Prominent senior living providers have been rolling out ambitious wellness programs in recent years. Many of these try to promote different facets of wellness—such as physical, spiritual, and social wellness—through diverse programming.
Increasingly, senior housing providers are not only creating programs but new spaces dedicated to wellness. Known as centers for healthy living (CHLs), these spaces are starting to fundamentally change senior housing design.
“As [senior living] communities have evolved, there’s been this concept of the village center or town center,” Claire Dickey, an associate at architecture firm Perkins Eastman, tells Senior Housing News. “I think that over time, the CHL will replace that town center concept, and we’ll do a better job of integrating wellness into our everyday routine and activities of daily living.”
Dickey bases this belief on information gathered for a recent Perkins Eastman report on CHLs, which she co-authored. Senior Housing News recently spoke with Dickey to learn more about what a CHL is, what benefits it offers to providers, and what the future may hold for this innovation in design and operations.
Defining a Center for Healthy Living
Centers for healthy living come in various shapes and sizes, but Perkins Eastman offers a general definition in its white paper:
“A center for healthy living (CHL) is a new building typology that supports seniors through all the dimensions of wellness; it may be one program and building or a collection of programs/services and spaces … A typical CHL provides places for social interactions, preventative health care and medical treatments, wellness education, counseling, healthy dining, continuing education lectures and discussion groups, arts programming, fitness training, spa/beauty treatments, and/or many other activities and services.”
One example is the CHL at Moorings Park, a life plan community in Naples, Florida (pictured above). The nonprofit has approximately 580 units offering a mix of independent living, assisted living, and skilled nursing.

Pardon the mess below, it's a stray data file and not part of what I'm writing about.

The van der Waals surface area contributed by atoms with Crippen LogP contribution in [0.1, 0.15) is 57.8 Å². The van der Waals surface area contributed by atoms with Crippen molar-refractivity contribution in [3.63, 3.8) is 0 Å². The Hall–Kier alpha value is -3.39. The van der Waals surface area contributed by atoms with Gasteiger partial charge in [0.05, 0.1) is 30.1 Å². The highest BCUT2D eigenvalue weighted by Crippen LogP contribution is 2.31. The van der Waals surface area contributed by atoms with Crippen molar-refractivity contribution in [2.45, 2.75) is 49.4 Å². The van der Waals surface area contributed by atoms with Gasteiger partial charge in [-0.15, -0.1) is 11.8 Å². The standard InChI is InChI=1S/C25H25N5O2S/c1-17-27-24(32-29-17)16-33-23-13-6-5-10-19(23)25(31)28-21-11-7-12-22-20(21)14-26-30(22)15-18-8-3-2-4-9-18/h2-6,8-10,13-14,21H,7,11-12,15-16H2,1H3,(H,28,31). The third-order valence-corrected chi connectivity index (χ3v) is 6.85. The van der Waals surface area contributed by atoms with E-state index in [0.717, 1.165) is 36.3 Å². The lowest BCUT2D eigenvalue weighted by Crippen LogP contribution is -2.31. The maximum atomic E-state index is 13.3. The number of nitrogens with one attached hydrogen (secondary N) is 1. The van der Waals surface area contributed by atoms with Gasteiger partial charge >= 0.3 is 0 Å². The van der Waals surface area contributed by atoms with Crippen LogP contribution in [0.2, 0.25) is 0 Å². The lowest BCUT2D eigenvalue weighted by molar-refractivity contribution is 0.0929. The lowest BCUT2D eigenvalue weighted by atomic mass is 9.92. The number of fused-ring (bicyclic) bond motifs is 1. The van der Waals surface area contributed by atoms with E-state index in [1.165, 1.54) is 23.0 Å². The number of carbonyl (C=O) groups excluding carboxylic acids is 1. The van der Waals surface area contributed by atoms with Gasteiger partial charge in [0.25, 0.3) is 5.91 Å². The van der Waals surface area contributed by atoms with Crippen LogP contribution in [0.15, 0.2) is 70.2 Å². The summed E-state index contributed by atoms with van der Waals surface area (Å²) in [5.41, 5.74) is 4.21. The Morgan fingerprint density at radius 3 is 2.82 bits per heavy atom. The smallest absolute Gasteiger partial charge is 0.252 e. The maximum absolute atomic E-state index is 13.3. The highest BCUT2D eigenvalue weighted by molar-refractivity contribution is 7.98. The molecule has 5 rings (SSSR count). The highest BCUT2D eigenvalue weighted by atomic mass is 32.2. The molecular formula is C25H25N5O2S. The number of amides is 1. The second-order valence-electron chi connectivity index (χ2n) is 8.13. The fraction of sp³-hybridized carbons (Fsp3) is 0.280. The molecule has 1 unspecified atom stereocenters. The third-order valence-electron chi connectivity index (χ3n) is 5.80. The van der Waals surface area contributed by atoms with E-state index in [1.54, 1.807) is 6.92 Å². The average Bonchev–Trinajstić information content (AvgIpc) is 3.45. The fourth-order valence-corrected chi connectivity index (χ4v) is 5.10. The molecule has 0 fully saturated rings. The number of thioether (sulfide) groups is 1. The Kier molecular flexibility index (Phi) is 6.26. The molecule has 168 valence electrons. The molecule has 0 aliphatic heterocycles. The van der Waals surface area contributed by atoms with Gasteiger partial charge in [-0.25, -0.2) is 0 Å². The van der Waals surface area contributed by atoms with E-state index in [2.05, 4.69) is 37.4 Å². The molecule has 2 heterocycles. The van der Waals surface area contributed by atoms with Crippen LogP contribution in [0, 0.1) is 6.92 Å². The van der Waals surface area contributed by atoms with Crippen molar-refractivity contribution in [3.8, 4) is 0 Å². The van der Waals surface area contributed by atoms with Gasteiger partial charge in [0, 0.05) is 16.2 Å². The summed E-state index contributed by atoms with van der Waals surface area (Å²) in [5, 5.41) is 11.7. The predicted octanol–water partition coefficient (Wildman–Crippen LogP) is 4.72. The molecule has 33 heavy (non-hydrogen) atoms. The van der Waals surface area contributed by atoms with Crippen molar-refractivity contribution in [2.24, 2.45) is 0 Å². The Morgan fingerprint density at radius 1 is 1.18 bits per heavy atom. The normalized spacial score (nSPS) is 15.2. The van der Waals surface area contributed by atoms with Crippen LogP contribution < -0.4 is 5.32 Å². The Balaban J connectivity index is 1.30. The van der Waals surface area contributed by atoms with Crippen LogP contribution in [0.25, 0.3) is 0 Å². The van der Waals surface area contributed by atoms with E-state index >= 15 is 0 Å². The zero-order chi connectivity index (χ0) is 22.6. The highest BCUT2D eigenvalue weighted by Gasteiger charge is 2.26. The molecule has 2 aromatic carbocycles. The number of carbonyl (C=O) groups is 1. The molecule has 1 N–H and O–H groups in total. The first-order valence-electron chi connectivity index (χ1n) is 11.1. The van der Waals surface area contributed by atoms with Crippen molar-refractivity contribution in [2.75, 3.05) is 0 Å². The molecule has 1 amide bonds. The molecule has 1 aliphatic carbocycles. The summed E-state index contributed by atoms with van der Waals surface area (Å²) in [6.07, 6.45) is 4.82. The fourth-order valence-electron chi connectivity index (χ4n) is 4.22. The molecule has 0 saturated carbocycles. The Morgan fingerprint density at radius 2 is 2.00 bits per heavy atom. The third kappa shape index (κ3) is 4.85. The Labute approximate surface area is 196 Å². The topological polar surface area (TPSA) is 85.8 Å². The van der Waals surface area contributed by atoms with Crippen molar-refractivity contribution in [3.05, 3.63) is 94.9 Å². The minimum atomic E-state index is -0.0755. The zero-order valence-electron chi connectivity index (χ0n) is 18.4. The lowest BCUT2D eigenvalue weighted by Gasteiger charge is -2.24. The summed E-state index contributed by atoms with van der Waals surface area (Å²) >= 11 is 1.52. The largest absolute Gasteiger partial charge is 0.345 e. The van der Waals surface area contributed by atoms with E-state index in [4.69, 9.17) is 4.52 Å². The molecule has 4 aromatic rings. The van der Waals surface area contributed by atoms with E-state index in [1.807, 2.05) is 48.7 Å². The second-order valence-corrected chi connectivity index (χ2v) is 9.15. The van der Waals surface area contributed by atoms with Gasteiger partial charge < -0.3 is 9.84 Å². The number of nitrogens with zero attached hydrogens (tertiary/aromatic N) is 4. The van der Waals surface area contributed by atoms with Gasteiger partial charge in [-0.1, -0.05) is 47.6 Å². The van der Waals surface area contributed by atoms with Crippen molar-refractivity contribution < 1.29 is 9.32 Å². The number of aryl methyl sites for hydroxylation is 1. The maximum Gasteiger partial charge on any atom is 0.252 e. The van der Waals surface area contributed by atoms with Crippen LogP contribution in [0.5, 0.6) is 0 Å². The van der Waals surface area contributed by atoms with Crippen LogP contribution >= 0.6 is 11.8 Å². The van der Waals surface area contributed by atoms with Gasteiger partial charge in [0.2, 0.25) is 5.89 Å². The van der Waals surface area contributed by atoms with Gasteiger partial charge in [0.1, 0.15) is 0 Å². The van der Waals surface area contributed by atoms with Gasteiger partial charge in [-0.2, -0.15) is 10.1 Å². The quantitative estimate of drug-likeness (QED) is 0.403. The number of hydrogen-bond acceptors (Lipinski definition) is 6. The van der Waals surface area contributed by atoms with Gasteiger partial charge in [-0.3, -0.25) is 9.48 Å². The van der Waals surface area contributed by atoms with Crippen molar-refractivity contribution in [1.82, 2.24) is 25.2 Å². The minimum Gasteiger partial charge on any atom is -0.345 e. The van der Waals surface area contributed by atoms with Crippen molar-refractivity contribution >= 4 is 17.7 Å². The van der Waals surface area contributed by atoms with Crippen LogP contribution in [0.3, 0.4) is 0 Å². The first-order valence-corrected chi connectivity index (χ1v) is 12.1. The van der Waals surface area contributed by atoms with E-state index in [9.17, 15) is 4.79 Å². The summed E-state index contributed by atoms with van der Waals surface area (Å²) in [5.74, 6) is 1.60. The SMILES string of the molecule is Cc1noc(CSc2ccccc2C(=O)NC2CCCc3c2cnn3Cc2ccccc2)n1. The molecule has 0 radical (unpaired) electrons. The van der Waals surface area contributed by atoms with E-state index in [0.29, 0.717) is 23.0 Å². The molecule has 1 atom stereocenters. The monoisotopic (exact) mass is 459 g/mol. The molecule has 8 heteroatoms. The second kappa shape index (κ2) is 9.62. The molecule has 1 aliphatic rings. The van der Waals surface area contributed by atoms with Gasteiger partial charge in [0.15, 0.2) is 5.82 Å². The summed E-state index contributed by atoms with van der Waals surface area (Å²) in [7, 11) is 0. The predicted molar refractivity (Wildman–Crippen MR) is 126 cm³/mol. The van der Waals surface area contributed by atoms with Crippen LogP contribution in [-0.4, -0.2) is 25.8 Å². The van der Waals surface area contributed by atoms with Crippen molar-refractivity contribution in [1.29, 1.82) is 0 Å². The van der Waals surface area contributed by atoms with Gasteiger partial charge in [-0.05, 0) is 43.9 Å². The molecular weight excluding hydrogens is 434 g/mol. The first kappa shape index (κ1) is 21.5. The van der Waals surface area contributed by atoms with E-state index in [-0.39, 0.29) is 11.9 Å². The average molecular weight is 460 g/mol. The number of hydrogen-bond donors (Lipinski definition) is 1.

Moorings Park constructed a 37,000-square foot CHL three years ago. It consists of seven main areas: a medical clinic, physical therapy area, gym, spa/salon, lecture hall/theater, classroom, and cafe. In addition, it features outdoor spaces such as a garden and rooftop terrace, and a retailer of health, fitness, and nutrition products.
The whole CHL occupies a single floor above a parking garage. The design elements include partial height walls, glass partitions, and planters filled with bamboo. The idea is to separate spaces while maintaining a sense of unity. Building materials include wood and stone, and abundant natural light furthers the sense of being connected to the outside world.
CHLs do not exist exclusively at life plan communities, but this is the most common setting for them currently—and the Moorings Park example gives a sense of why this is the case. With a large footprint, high-end features, and multiple amenities, this type of CHL requires significant capital to construct.
Dickey declined to share the total cost for the Moorings Park CHL, but $130 per gross square foot is a reasonable estimate, according to the latest senior living construction cost report from construction firm Weitz. That puts the construction cost around $4.8 million. Smaller senior living communities simply may not have the resources for this type of CHL, notes Dickey.
With cost in mind, providers are betting that the benefits of a CHL also will be substantial—and they are finding that this indeed is the case, Dickey says.